European Premier League: Criticism builds as fans and clubs come out against plans

Dan Kilpatrick
·2-min read
Getty Images
Getty Images

The latest proposals for a lucrative breakaway European super-league were on Wednesday facing mounting criticism.

Liverpool and Manchester United are in talks to join the 18-team European Premier League, which would supersede the Champions League and comprise of three more English clubs, as well as sides from Spain, Italy, Germany and France, according to reports from Sky News and Spanish website Vozpopuli.

The league, which is the latest brainchild of Real Madrid president Florentino Perez, would not include promotion or relegation and could reportedly be worth nearly £1billion to the winners, with investment bank

JP Morgan seeking to fund the project to the tune of £4.6bn, according to Sky. Fifa have not denied reports that they were involved in talks, but Uefa insisted the format would “inevitably become boring” and said it was strongly opposed.

European football’s governing body are close to finalising a revised Champions League format from 2024 and their leaders believe the proposals are designed to pressure them during negotiations.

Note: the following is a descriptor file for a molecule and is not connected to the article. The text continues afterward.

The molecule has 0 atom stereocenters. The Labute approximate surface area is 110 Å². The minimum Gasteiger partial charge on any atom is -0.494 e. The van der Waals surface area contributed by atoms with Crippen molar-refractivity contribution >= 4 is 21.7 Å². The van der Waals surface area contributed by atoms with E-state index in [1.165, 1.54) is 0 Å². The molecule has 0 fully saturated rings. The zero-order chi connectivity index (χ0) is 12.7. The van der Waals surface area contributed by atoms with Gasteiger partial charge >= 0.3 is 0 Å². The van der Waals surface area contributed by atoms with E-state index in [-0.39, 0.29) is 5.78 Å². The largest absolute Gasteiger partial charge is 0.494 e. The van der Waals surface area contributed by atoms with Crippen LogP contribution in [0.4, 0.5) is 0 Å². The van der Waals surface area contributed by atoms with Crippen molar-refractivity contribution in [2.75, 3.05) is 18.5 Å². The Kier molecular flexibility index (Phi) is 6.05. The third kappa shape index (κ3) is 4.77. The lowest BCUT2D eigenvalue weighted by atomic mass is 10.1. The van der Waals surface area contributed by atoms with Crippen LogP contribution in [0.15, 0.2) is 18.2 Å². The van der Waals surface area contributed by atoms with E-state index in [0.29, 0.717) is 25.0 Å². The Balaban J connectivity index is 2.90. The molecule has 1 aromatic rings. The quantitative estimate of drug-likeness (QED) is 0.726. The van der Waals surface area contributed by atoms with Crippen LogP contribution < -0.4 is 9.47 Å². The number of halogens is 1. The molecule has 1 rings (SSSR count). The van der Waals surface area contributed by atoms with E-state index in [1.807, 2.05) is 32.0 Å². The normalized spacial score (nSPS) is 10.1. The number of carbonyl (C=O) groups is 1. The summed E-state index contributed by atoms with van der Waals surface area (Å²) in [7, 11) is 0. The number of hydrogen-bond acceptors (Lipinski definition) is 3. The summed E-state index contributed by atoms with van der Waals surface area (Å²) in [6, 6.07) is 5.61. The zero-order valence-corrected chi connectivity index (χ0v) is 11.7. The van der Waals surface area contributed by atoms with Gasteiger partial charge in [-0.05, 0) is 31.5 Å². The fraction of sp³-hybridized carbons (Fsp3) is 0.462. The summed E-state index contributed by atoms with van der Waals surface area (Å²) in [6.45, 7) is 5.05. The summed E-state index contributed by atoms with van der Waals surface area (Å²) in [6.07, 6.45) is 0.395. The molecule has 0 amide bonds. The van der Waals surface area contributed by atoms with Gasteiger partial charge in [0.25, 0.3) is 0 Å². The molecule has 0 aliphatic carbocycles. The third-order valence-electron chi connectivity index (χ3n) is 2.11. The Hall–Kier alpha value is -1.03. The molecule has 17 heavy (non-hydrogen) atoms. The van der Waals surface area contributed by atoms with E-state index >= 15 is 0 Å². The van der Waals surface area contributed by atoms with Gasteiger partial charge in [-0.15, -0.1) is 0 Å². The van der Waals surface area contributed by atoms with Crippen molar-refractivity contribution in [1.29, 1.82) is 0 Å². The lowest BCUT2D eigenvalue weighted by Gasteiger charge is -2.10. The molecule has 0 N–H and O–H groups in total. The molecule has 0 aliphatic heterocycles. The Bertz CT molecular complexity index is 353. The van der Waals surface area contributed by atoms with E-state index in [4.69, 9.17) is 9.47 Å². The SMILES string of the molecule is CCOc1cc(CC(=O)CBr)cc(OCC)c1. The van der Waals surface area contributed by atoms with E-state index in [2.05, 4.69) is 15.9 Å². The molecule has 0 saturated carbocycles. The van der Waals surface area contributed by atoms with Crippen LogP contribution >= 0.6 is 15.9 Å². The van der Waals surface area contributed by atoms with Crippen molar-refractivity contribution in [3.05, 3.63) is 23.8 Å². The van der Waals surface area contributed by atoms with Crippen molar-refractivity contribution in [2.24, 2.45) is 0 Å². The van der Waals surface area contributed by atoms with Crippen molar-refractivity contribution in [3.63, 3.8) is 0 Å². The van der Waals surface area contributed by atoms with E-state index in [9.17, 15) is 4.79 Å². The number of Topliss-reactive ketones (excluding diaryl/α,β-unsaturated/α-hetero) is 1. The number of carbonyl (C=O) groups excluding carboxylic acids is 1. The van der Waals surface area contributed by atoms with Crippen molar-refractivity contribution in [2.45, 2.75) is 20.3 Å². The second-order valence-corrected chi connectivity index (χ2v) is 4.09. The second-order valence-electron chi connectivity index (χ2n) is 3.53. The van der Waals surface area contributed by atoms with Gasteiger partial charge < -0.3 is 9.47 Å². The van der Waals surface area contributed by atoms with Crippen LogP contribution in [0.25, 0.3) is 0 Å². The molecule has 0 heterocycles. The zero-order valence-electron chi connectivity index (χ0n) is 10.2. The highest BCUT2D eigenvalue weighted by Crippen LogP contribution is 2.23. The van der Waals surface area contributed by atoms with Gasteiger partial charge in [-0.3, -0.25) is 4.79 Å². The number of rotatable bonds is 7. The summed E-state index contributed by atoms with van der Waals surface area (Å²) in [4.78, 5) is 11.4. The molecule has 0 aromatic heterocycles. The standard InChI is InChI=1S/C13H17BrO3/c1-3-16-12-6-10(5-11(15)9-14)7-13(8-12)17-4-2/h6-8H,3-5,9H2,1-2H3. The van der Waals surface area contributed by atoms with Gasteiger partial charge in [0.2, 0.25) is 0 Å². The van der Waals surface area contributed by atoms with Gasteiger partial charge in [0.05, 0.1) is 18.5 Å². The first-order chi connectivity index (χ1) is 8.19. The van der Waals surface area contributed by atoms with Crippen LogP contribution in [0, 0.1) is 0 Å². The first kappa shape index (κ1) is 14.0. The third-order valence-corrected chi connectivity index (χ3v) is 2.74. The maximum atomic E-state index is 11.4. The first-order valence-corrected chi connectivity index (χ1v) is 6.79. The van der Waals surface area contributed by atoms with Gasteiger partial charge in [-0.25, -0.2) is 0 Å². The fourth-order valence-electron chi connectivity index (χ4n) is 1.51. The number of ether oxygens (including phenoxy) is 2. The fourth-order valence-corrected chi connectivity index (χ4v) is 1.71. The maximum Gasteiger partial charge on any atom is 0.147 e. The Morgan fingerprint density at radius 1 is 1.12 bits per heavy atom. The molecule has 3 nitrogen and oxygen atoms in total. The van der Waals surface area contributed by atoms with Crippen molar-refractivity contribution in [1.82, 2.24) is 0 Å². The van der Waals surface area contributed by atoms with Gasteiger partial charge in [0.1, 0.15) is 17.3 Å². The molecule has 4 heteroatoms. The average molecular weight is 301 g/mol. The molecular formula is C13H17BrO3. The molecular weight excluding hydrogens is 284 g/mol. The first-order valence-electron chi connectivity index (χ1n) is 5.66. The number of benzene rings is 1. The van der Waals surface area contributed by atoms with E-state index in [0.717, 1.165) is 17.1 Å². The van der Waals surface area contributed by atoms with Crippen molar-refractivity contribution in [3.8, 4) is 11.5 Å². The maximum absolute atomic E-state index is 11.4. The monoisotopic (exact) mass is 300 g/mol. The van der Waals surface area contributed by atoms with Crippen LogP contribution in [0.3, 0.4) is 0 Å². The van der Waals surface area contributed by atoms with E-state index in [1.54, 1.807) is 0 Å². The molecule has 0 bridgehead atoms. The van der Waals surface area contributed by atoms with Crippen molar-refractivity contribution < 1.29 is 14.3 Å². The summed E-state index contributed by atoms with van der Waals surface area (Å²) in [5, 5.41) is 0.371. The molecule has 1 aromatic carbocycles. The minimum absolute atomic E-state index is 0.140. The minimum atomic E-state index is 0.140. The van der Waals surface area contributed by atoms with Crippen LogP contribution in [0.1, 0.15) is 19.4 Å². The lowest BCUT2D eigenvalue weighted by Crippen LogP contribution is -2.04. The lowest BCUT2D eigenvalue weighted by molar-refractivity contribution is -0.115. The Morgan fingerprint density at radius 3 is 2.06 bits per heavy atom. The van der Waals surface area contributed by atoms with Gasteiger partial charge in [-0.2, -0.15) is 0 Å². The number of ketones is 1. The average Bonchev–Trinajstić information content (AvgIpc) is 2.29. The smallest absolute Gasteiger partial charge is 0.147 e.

The proposals come hot on the heels of Project Big Picture, the blueprint drawn up by United and Liverpool to reorganise English football’s wealth while consolidating power within the ‘big six’.

Kevin Miles, chief executive of the Football Supporters’ Association, described the breakaway plans as “the last nail in the coffin of the idea that football can regulate itself” and accused owners of the top clubs of being “out of control”.

Speaking to BBC Radio 5 Live, Miles said: “This is all about making more money for the ‘big six’ billionaire clubs in this country and their counterparts across Europe. That would have a massively detrimental effect on the rest of the game.”

Chelsea, Arsenal, Manchester City and Tottenham have also reportedly been invited to join the breakaway league, which is mooted to launch as soon as 2022.

Speaking after his side’s 0-0 draw with Sevilla last night, Chelsea boss Frank Lampard said: “I love the Premier League. I wouldn’t be a huge fan. Chelsea, as far as we’re concerned, are focused on the Premier League.”

La Liga president Javier Tebas said: “These projects only look good when drafted at a bar at five in the morning.”

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